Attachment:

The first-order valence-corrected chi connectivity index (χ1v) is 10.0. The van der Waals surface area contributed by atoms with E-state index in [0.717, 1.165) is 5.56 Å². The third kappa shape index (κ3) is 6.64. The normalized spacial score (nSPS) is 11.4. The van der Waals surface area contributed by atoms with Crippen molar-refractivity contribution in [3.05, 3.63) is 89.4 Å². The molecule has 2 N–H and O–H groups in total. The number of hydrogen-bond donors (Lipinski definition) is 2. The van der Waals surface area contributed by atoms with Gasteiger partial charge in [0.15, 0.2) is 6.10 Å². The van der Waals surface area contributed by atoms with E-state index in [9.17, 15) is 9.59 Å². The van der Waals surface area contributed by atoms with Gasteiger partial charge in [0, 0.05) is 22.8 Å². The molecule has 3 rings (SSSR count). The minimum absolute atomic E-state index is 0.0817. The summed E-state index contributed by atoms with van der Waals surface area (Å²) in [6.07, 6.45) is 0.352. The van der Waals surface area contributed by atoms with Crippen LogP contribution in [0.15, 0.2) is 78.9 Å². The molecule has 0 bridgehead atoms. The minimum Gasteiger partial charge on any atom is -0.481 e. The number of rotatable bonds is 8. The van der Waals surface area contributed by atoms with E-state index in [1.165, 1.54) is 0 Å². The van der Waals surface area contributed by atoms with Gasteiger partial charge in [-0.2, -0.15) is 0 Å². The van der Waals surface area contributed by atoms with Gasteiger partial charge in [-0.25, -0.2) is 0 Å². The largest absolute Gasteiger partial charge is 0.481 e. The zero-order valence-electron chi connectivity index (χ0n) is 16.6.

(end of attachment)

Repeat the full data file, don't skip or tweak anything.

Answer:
The first-order valence-corrected chi connectivity index (χ1v) is 10.0. The van der Waals surface area contributed by atoms with E-state index in [0.717, 1.165) is 5.56 Å². The third kappa shape index (κ3) is 6.64. The normalized spacial score (nSPS) is 11.4. The van der Waals surface area contributed by atoms with Crippen molar-refractivity contribution in [3.05, 3.63) is 89.4 Å². The molecule has 2 N–H and O–H groups in total. The number of hydrogen-bond donors (Lipinski definition) is 2. The van der Waals surface area contributed by atoms with Gasteiger partial charge in [0.15, 0.2) is 6.10 Å². The van der Waals surface area contributed by atoms with E-state index in [9.17, 15) is 9.59 Å². The van der Waals surface area contributed by atoms with Gasteiger partial charge in [0, 0.05) is 22.8 Å². The molecule has 3 rings (SSSR count). The minimum absolute atomic E-state index is 0.0817. The summed E-state index contributed by atoms with van der Waals surface area (Å²) in [6.07, 6.45) is 0.352. The van der Waals surface area contributed by atoms with Crippen LogP contribution in [0.15, 0.2) is 78.9 Å². The molecule has 0 bridgehead atoms. The minimum Gasteiger partial charge on any atom is -0.481 e. The number of rotatable bonds is 8. The van der Waals surface area contributed by atoms with E-state index in [1.165, 1.54) is 0 Å². The van der Waals surface area contributed by atoms with Gasteiger partial charge in [-0.2, -0.15) is 0 Å². The van der Waals surface area contributed by atoms with Gasteiger partial charge in [-0.25, -0.2) is 0 Å². The largest absolute Gasteiger partial charge is 0.481 e. The zero-order valence-electron chi connectivity index (χ0n) is 16.6.